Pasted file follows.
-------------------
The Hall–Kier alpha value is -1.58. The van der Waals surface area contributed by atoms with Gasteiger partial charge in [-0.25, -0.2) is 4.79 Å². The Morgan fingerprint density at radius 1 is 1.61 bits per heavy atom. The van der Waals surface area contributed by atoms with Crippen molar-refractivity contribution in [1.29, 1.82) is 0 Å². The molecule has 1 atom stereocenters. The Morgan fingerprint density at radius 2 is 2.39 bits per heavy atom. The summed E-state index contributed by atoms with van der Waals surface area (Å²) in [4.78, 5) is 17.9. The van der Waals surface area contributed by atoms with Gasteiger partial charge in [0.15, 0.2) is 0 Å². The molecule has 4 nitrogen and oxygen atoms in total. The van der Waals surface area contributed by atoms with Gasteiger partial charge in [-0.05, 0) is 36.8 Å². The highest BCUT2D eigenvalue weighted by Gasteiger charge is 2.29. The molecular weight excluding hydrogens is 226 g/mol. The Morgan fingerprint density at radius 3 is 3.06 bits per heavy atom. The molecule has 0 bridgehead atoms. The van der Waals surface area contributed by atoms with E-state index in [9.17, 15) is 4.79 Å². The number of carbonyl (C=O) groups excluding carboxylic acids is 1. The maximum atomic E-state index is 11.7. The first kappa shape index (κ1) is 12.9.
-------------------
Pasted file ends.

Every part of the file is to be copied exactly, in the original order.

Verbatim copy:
The Hall–Kier alpha value is -1.58. The van der Waals surface area contributed by atoms with Gasteiger partial charge in [-0.25, -0.2) is 4.79 Å². The Morgan fingerprint density at radius 1 is 1.61 bits per heavy atom. The van der Waals surface area contributed by atoms with Crippen molar-refractivity contribution in [1.29, 1.82) is 0 Å². The molecule has 1 atom stereocenters. The Morgan fingerprint density at radius 2 is 2.39 bits per heavy atom. The summed E-state index contributed by atoms with van der Waals surface area (Å²) in [4.78, 5) is 17.9. The van der Waals surface area contributed by atoms with Gasteiger partial charge in [0.15, 0.2) is 0 Å². The molecule has 4 nitrogen and oxygen atoms in total. The van der Waals surface area contributed by atoms with Gasteiger partial charge in [-0.05, 0) is 36.8 Å². The highest BCUT2D eigenvalue weighted by Gasteiger charge is 2.29. The molecular weight excluding hydrogens is 226 g/mol. The Morgan fingerprint density at radius 3 is 3.06 bits per heavy atom. The molecule has 0 bridgehead atoms. The van der Waals surface area contributed by atoms with E-state index in [9.17, 15) is 4.79 Å². The number of carbonyl (C=O) groups excluding carboxylic acids is 1. The maximum atomic E-state index is 11.7. The first kappa shape index (κ1) is 12.9.